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Three groups move to next stage in Hong Kong sports park project
Three consortiums - headed by an Alibaba Group subsidiary, New World Development and Dragages Hong Kong respectively - have made the Hong Kong Government Home Affairs Bureau’s shortlist to design, build and run the Kai Tak Sports Park complex on a 25-year lease.
As reported by the South China Morning Post, the three bids - two from mainland China and a Hong Kong subsidiary of a French company - how have six months to design the project, with the winner expected to start work in the middle of next year.
Three other bids were rejected.
The sports park, a 28-hectare site where the city’s Kai Tak airport used to be, will have a 50,000-seat multipurpose stadium with a retractable roof, a 10,000-seat indoor arena and a 5,000-seat community sports ground, plus shopping and dining areas.
The South China Morning Post reported that former Ocean Park Chairman Dr Allan Zeman had lent support to the Alibaba-associated bid - a consortium formed by nine investors, including Alibaba-controlled AGTech Holdings, mainland sports conglomerate Viva China Holdings and LKF Attractions, of which Dr Zeman is a Director.
Viva China is Chaired by Chinese Olympic gold medal-winning gymnast Li Ning.
Another of the bidding consortia, Hong Kong-based New World Development, enjoys the advantage of already operating the Hong Kong Convention and Exhibition Centre, through NWS Holdings.
A company called Kai Tak Sports Park Ltd was set up in April with New World’s Executive Vice-Chairman Adrian Cheng Chi-kong and NWS Holdings’ Executive Director Brian Cheng Chi-ming as directors, according to the Companies Registry.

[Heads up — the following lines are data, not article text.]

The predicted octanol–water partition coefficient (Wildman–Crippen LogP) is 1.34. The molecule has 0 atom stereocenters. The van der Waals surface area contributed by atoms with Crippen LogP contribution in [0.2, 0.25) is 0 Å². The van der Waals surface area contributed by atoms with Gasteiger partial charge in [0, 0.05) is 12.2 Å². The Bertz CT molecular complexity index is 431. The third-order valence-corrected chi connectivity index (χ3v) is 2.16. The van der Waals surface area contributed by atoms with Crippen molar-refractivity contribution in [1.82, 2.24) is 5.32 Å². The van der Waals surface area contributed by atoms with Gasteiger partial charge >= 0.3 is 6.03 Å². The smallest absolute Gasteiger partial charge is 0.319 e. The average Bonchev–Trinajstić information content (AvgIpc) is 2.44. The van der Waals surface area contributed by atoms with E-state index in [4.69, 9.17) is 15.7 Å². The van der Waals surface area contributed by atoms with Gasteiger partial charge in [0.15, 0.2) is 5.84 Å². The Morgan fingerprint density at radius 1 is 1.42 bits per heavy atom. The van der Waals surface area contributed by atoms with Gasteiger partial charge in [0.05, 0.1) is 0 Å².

The company is jointly owned by New World Sports Development and NWS Sports Development, which have a 75% stake and a 25% stake respectively.
The third contender is Dragages Hong Kong, a subsidiary of French giant Bouygues Construction. It is the parent of a management company that runs AsiaWorld-Expo, the city’s other major convention and exhibition venue, on Lantau Island.
Under the plan, the Hong Kong Government will cover the building costs for the winning bidder, which will need to bear the operating costs and share a percentage of its income from the site with the government. An operations consultant projected that the operator could make a net profit of HK$51 million in its first year of operation and HK$291 million five years later.
The two runners-up will be compensated HK$60 million each, an arrangement which has been criticised in the Hong Kong Legislative Council.
According to Hong Kong Government tender documents, eligible bidders should have experience of completing at least one building contract worth no less than HK$1 billion, and experience running a large stadium or arena for three years or more.
The Hong Kong Government aims that the project will be completed before it’s term ends in 2022.
Image: Artist's outlines of the potential Kai Tak Sports Park.
27th November 2017 - SOUTH AUSTRALIAN GOVERNMENT REVEALS $150 MILLION CLELAND WILDLIFE PARK UPGRADE
1st September 2017 - SIX BIDS SUBMITTED FOR HK$32 BILLION KAI TAK SPORTS PARK PROJECT
11th April 2017 - HONG KONG SEVENS CONTINUES AS THE PINNACLE OF THE SEVENS WORLD SERIES
23rd February 2017 - AMBITIOUS PLANS REVEALED FOR HK$32 BILLION KAI TAK SPORTS PARK
16th November 2016 - HONG KONG GOVERNMENT TO STAGE KAI TAK SPORTS PARK OPPORTUNITY BRIEFING
5th October 2016 - HONG KONG GOVERNMENT TO TENDER KAI TAK SPORTS PARK DEVELOPMENT IN MID 2017
9th August 2016 - STUDY REAFFIRMS ECONOMIC BENEFITS OF HONG KONG’S EXHIBITION INDUSTRY
29th July 2016 - POPULOUS BACKS ALIBABA PLAN TO INCREASE SPORT PARTICIPATION IN CHINA
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